Irish author Edna O’Brien will receive France’s most prestigious cultural honor on Sunday, the Irish Times reports.

O’Brien will be named a commander of the Ordre des Arts et des Lettres of France in an online ceremony, which will feature admirers including actor Gabriel Byrne and author Colum McCann. The honor is given to “people who have distinguished themselves by their creations in the artistic or literary field.”

The French embassy to Ireland said that O’Brien “has built a special relationship with France and the French public both for the quality of her writing but also for her universal struggles, which received a particular resonance in France,” the Guardian reports.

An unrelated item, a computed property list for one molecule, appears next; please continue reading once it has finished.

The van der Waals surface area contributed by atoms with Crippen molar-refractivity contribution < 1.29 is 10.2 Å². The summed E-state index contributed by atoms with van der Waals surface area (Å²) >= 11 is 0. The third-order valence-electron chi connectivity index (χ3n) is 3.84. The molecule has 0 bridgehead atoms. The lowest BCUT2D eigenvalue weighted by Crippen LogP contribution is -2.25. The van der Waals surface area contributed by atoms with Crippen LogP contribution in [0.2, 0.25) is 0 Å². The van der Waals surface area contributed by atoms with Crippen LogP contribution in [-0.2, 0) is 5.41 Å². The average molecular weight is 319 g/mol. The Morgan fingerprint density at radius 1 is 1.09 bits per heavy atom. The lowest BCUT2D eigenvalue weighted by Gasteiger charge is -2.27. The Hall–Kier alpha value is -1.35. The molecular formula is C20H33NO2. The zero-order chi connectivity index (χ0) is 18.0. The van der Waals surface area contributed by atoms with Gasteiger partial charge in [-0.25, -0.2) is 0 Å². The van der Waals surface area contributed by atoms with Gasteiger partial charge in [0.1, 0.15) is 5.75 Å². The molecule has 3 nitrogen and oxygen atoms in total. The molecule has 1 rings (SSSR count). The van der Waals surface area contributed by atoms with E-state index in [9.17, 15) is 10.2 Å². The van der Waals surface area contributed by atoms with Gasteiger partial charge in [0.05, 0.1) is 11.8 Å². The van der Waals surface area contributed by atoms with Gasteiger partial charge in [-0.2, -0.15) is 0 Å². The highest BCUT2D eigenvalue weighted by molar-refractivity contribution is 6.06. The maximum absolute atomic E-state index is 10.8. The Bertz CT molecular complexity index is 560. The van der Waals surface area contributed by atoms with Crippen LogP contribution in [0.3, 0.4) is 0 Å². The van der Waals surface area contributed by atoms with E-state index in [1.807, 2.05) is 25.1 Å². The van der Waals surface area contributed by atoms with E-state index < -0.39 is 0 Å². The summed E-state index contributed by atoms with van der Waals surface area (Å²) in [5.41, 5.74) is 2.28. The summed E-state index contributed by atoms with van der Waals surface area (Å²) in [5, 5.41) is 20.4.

O’Brien is known for her novels including The Country Girls, which was initially banned in Ireland because of its sexual content, Time and Tide, and, most recently, Girl.

In December, she celebrated her 90th birthday. She told the Guardian that she’s not considering retiring. “I do have [a novel] in mind but I’m not sure I have the energy or the existence to carry me through.”

The first author to be named a commander of the Ordre des Arts et des Lettres was T.S. Eliot, in 1960. Other honorees have included Bob Dylan, Seamus Heaney, Maryse Condé, and Paul Auster.

Michael Schaub is a Texas-based journalist and regular contributor to NPR.